The ceremony opened with a message from Minister of Culture and Islamic Guidance Abbas Salehi, which was read to the participants.
“The speedy progress of the world of today has changed the life of man in different areas including culture. However, it promises a gradual, evolutionary change in children, and the Isfahan festival has taken new steps to achieve this path, promising new developments,” read part of the message.
“The screening of a selection of participating films in the flood-hit regions of the country is also a great happening and needs to be praised,” the message added.
Director of the festival Alireza Tabesh in his brief words also expressed thanks to the all participants and the Iranian and foreign guests, and especially the art and cultural officials of Isfahan for their great help in organizing the festival.
A great number of Iranian and international films will go on screen during the gala, which will be running in Isfahan until August 26.
Eleven animated movies and nine short films have been selected from different countries to be screened at the festival.
The animation lineup includes Russian filmmaker Sergei Ryabov’s 2018 movie “6:1” that portrays an inseparable girl and cat who are playing checkers, and the cat loses again and again.
Latvian director Edmunds Jansons’ 2017 animation “Pigtail and Mr. Sleeplessness” will also be screened.
It is about a six-year-old girl known as Pigtail, who together with her shaggy friend from her closet, Mr. Sleeplessness, come up with a “brilliant” plan to return her baby brother Leo to the amusement park where they believe he was bought.
Also included is “Plankton” by Gustaf Lindstrom from Britain. The 2018 animation gives the viewers a glimpse of the ideas and aspirations that float around at the bottom of the food chain.
“The Kite” by Martin Smatana from Germany is a 2019 animation which depicts a little boy who visits his grandfather in the countryside and they fly a kite together.
“Kinkaku-ji” by Viktor Azeev from Russia narrates the story of a camper, Greg, who wants to learn how to write poetry, and follows his friends’ advice and makes his way to Japan where a majestic golden temple belonging to Kinkaku-dzi lies.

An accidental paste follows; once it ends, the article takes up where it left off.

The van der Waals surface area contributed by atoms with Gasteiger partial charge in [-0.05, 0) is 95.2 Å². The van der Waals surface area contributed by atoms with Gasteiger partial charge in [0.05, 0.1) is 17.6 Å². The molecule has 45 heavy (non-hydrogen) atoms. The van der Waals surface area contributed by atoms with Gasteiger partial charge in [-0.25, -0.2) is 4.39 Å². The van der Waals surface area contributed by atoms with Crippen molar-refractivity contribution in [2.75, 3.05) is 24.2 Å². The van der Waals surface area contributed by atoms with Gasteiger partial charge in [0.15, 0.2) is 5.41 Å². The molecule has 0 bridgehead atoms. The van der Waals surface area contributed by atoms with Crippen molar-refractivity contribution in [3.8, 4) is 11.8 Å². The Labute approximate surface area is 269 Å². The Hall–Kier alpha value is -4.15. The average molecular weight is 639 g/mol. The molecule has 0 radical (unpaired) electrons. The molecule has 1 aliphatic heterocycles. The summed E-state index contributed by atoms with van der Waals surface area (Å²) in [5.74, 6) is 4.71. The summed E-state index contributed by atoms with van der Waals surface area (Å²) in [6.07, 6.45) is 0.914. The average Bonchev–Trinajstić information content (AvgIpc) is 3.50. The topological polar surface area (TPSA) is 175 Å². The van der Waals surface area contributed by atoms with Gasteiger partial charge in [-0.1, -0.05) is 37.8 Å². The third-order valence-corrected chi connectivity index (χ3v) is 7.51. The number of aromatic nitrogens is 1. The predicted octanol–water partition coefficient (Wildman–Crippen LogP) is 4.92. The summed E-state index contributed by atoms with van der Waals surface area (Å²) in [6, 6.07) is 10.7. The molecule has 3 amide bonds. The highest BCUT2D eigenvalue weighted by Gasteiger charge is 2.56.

The organizers also announced earlier that a selection of movies honored at different editions of the Annecy International Animated Film Festival in France will go on screen during the festival.
In addition, eight features and animations by Danish filmmakers will be reviewed during a special program.
A selection of 12 Iranian animations will also be competing in the national section of the festival, in addition to 10 Iranian short films, which are also competing in the national section.
Eight features and animations by Danish filmmakers will be reviewed during a special program.
The festival also plans to review films and animated movies from Georgia and Tatarstan.
The United Nations International Children’s Emergency Fund (UNICEF) office in Tehran has dedicated a special award to a movie that provides a profound insight into children’s issues at the festival this year.
All the features, mid-length and short films competing in the Iranian national section will be reviewed for the UNICEF award.
The films will be reviewed by a special committee under the supervision of Iranian actress Mahtab Keramati, who is also a UNICEF goodwill ambassador.
Three Iranian cineastes will also be honored this year for their lifetime achievements in children’s cinema.
Screen and stage actress Maryam Saadat, filmmaker Mahin Javaherian and former director of the Fajr Film Festival Alireza Rezadad are the three honorees.
Source: Tehran Times